Return of the Mac

Return of the Mac

This issue Ian Wisniewski turns his attention to the simplest of cocktails,the Whisky Mac
Ian Wisniewski

21 July 2006

Publication: Issue 57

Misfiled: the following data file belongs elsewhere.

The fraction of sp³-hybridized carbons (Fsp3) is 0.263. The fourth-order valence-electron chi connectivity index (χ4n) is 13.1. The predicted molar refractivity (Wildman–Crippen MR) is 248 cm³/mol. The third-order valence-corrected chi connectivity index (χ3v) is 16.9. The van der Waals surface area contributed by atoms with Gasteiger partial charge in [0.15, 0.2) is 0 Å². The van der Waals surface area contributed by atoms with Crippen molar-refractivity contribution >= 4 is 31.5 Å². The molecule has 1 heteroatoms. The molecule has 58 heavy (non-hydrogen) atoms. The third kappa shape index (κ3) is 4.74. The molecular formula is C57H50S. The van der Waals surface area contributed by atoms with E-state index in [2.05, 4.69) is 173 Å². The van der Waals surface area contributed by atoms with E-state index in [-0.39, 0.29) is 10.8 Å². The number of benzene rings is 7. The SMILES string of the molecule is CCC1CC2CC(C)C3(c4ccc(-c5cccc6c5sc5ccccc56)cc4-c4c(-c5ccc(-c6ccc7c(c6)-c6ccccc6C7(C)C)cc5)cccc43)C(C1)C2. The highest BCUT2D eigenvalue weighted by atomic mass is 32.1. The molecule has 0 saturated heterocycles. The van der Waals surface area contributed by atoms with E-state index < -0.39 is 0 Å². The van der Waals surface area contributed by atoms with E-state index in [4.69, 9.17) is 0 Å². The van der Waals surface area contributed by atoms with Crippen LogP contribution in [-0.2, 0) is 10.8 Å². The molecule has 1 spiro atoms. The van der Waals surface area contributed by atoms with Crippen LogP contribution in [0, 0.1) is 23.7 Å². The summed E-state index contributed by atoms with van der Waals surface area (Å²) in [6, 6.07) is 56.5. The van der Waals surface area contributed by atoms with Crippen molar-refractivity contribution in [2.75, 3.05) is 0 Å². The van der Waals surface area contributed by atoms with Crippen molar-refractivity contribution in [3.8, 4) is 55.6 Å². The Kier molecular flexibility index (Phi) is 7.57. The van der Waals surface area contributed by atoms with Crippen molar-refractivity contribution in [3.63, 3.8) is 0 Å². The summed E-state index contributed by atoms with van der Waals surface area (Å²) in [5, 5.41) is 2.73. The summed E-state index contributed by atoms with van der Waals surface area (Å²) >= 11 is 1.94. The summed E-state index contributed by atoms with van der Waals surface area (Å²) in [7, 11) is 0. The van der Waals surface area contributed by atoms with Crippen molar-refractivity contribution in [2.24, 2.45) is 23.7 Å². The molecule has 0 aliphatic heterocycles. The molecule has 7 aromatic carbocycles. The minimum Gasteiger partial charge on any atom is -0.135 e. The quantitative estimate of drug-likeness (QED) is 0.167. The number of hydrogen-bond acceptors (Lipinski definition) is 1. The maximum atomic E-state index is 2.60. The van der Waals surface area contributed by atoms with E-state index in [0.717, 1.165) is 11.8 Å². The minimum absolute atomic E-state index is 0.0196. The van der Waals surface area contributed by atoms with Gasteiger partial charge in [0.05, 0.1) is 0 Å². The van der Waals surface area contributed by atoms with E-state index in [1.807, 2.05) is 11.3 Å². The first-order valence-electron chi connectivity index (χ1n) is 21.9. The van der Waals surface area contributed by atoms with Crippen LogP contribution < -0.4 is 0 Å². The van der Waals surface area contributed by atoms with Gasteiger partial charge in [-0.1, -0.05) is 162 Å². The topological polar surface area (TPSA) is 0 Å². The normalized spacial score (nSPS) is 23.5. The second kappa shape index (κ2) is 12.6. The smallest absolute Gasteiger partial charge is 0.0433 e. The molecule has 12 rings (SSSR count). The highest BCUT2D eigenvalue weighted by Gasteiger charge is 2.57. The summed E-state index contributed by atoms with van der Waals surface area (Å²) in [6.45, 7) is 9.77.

Around of golf in Scotland can result in various emotions. Disappointment and a reality check if playing below par, or a sense of triumph when hitting the right spot. And for some golfers there’s also a sense of anticipation. Waiting for that special moment when they can enjoy a Whisky Mac.Scotland offers a choice of more than 500 golf courses, with the season typically lasting from April until mid-October. Moreover, long daylight hours extend the opportunities to play golf, particularly in more northerly locations. Orkney for example has three golf courses on the main island, and more on some of the neighbouring smaller islands, where it’s traditional to play until 11pm or even midnight during the summer, and especially on Midsummer’s night.Typically considered to be the origin of golf, Scotland is also of course the source of another speciality. A trip to Islay for example can include tours of several malt whisky distilleries, as well as a round of golf at the Machrie golf course. A reverse situation applies on the Isle of Arran, where there is only one distillery to visit, but several golf courses to play on.It’s also easy to combine a great location for golf, with an impressive selection of Scotch whisky, as at Gleneagles Hotel in Perthshire, where the options include various rarities. Similarly, the Old Course Hotel in St Andrew’s is actually adjacent to the 17th ‘road hole’ fairway of the Old Course, with The Road Hole Bar offering around 175 options.The earliest reference to golf in Scotland dates from 1457, with the first documented reference to distilling in Scotland appearing not much later, in 1494. When the first reference to the Whisky Mac appeared is uncertain, though the two ingredients that comprise a Whisky Mac first got together in India during the Raj period, with a certain Scot, Colonel Macdonald, receiving the credit.Exactly where and how this happened remains to be discovered. Similarly, whether the ‘Mac’ part of the name was an abbreviation of Macdonald (which would have identified the colonel as the creator), or intended to be a more general allusion to Scottishness, is another consideration.While various drinks require specific techniques, and a number of ingredients to prepare them, a great advantage of the Whisky Mac is the ease with which it can be served, simply by combining two ingredients in a glass. And rather than having to measure a little of this and a little more of that, a typical Whisky Mac recipe comprises an equal, single measure of each ingredient.The vast choice of Scotch whisky, whether a mellower, richer or fruitier style, entails a far greater range of options than the choice of the other ingredient. Two leading contenders are Stone’s Original Green Ginger Wine and Crabbie’s Green Ginger Wine.The origins of Stone’s Ginger Wine date from 1740, following the founding of The Finsbury Distilling Company in London. As demand for alcoholic drinks was accelerating at that time, distilleries were flourishing across the capital. However, a consequence of this boom was widespread drunkenness, which forced the government to make a stand and legislate. An Excise Act passed in 1751 was the answer, preventing distillers from selling directly to the public.This reform prompted a rethink, and the solution for The Finsbury Distilling Company was to start developing a retail network. A certain John Stone, who was a grocer in London’s High Holborn became a key figure in this plan. As an important customer, his name was given to The Finsbury Distilling Company’s Ginger Wine. Produced (as it still is) from the finest quality raisins and pure ground ginger, Stone’s Ginger Wine quickly became the flagship of The Finsbury Distilling Company’s British wines division.Meanwhile, Crabbie’s Green Ginger Wine was established in 1801 by John Crabbie in Edinburgh’s historic port of Leith. The brand entered a new era after being acquired by Glenmorangie Plc in 1993 (which was in turn recently acquired by Louis Vuitton Moet Hennessy).Another innovation was the company’s launch of Crabbie’s Mac in the year 2000.This means that if you prefer someone else to prepare a Whisky Mac for you, then all you have to do is open a bottle and pour, with Crabbie’s Mac bottled at 17% ABV, compared to Crabbie’s Green Ginger Wine at 13.5% ABV.

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